Preeclampsia Prevention May Be on the Way

Julie Ryan Evans

pregnant bellyThere's no good news when it comes to preeclampsia and its deadly and devastating effects, but a recent study that could lead to its early detection is encouraging.

An international team of scientists and doctors were able to identify 14 new markers that could be detected in early pregnancy indicating a high risk of developing preeclampsia.

They believe a simple blood test to detect the disease may be ready in four to five years.

Ever since I was struck by the disease -- in my 26th week of pregnancy -- I have followed the research and studies about it closely. Every piece helps, but this is by far the best and most encouraging news I've seen to really make an impact in combating it.

While it's not a cure, it's a huge step because currently no one has any idea who will get the disease and who won't. There are some risk factors, like being overweight, having some pre-existing conditions like chronic high blood pressure, diabetes, or kidney disease, or being over 40 or under 18 at the time of delivery.

But many women, like myself, had none of the risks factors, but were hit by the disease anyway ... out of the blue.

So much could be done if doctors and women were aware of the heightened risk, in terms of managing or even preventing the disease from developing. The signs, researchers say, are there, but no one has just known what to look for, until now.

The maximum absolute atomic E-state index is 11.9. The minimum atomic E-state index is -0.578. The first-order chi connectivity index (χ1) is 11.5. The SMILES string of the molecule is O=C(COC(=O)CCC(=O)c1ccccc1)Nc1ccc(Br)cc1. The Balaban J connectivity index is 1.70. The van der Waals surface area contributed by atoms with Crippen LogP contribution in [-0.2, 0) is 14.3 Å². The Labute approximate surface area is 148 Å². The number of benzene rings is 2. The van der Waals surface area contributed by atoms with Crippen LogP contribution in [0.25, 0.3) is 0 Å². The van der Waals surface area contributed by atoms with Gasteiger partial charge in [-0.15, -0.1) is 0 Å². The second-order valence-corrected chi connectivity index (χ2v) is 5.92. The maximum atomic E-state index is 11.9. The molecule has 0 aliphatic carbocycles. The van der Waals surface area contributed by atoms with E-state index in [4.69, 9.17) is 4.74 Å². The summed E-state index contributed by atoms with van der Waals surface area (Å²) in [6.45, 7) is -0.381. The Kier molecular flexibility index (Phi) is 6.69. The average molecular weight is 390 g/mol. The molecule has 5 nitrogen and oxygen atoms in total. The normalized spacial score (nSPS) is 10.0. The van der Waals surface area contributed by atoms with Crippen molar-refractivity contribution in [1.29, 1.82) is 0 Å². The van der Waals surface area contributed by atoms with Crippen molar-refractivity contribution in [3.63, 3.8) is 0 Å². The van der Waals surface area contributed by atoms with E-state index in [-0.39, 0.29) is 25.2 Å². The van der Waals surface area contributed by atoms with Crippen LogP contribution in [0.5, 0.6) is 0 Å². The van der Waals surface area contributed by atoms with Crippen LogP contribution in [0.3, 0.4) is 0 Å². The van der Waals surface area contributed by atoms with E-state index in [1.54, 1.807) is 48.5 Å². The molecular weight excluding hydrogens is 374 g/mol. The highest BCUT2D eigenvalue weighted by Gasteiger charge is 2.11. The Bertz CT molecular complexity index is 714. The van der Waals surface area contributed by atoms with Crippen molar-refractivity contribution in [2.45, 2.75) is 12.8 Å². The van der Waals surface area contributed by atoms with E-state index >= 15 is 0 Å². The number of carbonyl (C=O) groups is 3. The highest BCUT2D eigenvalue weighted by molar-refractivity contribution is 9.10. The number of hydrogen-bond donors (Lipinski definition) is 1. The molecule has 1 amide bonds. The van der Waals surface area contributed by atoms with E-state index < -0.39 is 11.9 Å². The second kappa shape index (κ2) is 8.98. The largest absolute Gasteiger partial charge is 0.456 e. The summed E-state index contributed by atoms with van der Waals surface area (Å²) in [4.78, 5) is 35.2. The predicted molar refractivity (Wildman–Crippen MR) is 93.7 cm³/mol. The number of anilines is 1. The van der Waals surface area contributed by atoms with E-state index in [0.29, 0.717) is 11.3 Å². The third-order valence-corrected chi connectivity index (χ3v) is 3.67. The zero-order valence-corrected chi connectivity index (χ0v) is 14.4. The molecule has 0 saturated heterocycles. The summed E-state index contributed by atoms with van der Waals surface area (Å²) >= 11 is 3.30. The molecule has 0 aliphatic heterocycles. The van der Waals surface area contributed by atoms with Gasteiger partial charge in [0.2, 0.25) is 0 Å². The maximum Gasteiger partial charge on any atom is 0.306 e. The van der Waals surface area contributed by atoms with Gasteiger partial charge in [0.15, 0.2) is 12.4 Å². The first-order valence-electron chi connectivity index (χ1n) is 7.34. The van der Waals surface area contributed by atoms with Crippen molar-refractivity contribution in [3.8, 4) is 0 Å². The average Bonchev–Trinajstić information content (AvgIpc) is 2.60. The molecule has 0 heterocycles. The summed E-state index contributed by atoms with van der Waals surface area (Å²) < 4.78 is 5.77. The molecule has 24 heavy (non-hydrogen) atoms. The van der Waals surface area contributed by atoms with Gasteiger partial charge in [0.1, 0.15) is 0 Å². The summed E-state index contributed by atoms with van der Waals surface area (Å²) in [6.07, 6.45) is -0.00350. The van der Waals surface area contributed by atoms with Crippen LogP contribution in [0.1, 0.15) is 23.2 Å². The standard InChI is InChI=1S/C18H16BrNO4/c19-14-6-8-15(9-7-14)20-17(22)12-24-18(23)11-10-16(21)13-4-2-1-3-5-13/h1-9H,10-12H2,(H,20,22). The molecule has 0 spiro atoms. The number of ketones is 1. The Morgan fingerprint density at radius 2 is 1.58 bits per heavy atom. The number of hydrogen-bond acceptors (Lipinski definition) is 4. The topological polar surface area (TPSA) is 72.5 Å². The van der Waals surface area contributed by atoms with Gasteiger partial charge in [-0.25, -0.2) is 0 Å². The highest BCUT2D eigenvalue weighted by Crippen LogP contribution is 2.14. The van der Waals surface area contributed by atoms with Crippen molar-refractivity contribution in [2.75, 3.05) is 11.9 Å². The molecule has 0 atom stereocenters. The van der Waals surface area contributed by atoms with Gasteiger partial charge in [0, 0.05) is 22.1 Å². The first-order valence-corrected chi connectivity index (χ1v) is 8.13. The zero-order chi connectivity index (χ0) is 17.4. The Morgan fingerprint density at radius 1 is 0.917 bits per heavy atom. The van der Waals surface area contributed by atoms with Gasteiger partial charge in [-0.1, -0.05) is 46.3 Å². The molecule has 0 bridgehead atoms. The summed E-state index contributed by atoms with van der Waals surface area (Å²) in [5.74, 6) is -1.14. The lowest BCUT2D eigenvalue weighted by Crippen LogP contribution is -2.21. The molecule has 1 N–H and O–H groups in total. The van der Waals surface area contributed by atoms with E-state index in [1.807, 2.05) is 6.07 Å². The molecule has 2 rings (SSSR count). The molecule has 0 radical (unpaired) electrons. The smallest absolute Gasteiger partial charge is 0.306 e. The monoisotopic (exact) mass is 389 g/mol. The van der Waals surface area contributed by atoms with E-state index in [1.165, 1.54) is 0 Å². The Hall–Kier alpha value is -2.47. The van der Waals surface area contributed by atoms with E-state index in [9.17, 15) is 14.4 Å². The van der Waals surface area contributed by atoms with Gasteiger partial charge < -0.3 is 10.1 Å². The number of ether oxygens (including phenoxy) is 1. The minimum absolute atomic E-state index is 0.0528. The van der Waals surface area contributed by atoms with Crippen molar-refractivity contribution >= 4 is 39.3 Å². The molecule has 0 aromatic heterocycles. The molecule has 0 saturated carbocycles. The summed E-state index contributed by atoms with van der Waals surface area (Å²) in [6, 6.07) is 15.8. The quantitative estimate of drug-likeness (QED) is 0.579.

"Everything we know about this condition suggests women do not become sick and present with preeclampsia until late in pregnancy, but the condition originates in early pregnancy," said Louise C. Kenny,  the study's lead. "To develop effective treatment and prevention strategies -- our ultimate goal -- we need to be able to start treatment in early pregnancy. We need to be able to tell who is at risk and who is not."

While preeclampsia is individually devastating, it's a huge worldwide problem with exorbitant costs, so the results of this study could make an enormous impact.

Currently, between 100,000-200,000 women die each year from preeclampsia and it affects up to 10 percent of pregnancies. Statistics are a little better in the United States, but still show a significant problem.

Let's hope true good news about this disease -- that we wipe it out completely -- is in our near future.

Have you or anyone you know developed preeclampsia in pregnancy?


Image via dizznbonn/Flickr

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